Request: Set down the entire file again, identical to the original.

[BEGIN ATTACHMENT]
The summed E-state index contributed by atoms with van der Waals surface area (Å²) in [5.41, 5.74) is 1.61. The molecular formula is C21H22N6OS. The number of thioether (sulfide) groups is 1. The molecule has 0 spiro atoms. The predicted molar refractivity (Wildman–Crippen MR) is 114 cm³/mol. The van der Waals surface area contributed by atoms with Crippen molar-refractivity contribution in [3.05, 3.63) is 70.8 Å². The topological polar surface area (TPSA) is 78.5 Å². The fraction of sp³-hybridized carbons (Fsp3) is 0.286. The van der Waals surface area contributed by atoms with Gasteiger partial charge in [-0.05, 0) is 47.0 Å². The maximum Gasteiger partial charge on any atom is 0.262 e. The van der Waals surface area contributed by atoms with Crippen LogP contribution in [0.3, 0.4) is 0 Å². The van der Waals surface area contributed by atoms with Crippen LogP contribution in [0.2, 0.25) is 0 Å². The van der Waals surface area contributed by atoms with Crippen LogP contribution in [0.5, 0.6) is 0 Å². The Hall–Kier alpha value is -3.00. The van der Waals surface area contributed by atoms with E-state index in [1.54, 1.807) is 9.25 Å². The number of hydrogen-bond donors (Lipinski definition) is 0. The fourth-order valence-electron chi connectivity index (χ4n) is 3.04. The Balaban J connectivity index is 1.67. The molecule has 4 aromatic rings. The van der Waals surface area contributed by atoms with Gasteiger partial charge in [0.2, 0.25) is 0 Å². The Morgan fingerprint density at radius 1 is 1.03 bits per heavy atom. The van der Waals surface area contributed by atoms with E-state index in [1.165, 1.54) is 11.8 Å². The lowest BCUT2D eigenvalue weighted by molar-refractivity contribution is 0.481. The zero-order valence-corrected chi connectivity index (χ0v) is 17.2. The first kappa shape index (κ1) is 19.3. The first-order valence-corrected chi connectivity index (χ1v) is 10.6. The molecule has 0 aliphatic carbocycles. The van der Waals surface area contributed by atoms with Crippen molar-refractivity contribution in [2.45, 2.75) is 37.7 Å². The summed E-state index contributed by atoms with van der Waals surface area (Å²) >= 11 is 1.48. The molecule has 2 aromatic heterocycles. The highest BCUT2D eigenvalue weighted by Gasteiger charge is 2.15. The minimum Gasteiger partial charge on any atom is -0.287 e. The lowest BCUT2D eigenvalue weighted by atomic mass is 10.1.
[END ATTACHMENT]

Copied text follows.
The summed E-state index contributed by atoms with van der Waals surface area (Å²) in [5.41, 5.74) is 1.61. The molecular formula is C21H22N6OS. The number of thioether (sulfide) groups is 1. The molecule has 0 spiro atoms. The predicted molar refractivity (Wildman–Crippen MR) is 114 cm³/mol. The van der Waals surface area contributed by atoms with Crippen molar-refractivity contribution in [3.05, 3.63) is 70.8 Å². The topological polar surface area (TPSA) is 78.5 Å². The fraction of sp³-hybridized carbons (Fsp3) is 0.286. The van der Waals surface area contributed by atoms with Gasteiger partial charge in [-0.05, 0) is 47.0 Å². The maximum Gasteiger partial charge on any atom is 0.262 e. The van der Waals surface area contributed by atoms with Crippen LogP contribution in [0.3, 0.4) is 0 Å². The van der Waals surface area contributed by atoms with Crippen LogP contribution in [0.2, 0.25) is 0 Å². The van der Waals surface area contributed by atoms with Crippen LogP contribution in [0.5, 0.6) is 0 Å². The Hall–Kier alpha value is -3.00. The van der Waals surface area contributed by atoms with E-state index in [1.54, 1.807) is 9.25 Å². The number of hydrogen-bond donors (Lipinski definition) is 0. The fourth-order valence-electron chi connectivity index (χ4n) is 3.04. The Balaban J connectivity index is 1.67. The molecule has 4 aromatic rings. The van der Waals surface area contributed by atoms with Gasteiger partial charge in [0.2, 0.25) is 0 Å². The Morgan fingerprint density at radius 1 is 1.03 bits per heavy atom. The van der Waals surface area contributed by atoms with E-state index in [1.165, 1.54) is 11.8 Å². The lowest BCUT2D eigenvalue weighted by molar-refractivity contribution is 0.481. The zero-order valence-corrected chi connectivity index (χ0v) is 17.2. The first kappa shape index (κ1) is 19.3. The first-order valence-corrected chi connectivity index (χ1v) is 10.6. The molecule has 0 aliphatic carbocycles. The van der Waals surface area contributed by atoms with Crippen molar-refractivity contribution in [2.45, 2.75) is 37.7 Å². The summed E-state index contributed by atoms with van der Waals surface area (Å²) >= 11 is 1.48. The molecule has 2 aromatic heterocycles. The highest BCUT2D eigenvalue weighted by Gasteiger charge is 2.15. The minimum Gasteiger partial charge on any atom is -0.287 e. The lowest BCUT2D eigenvalue weighted by atomic mass is 10.1.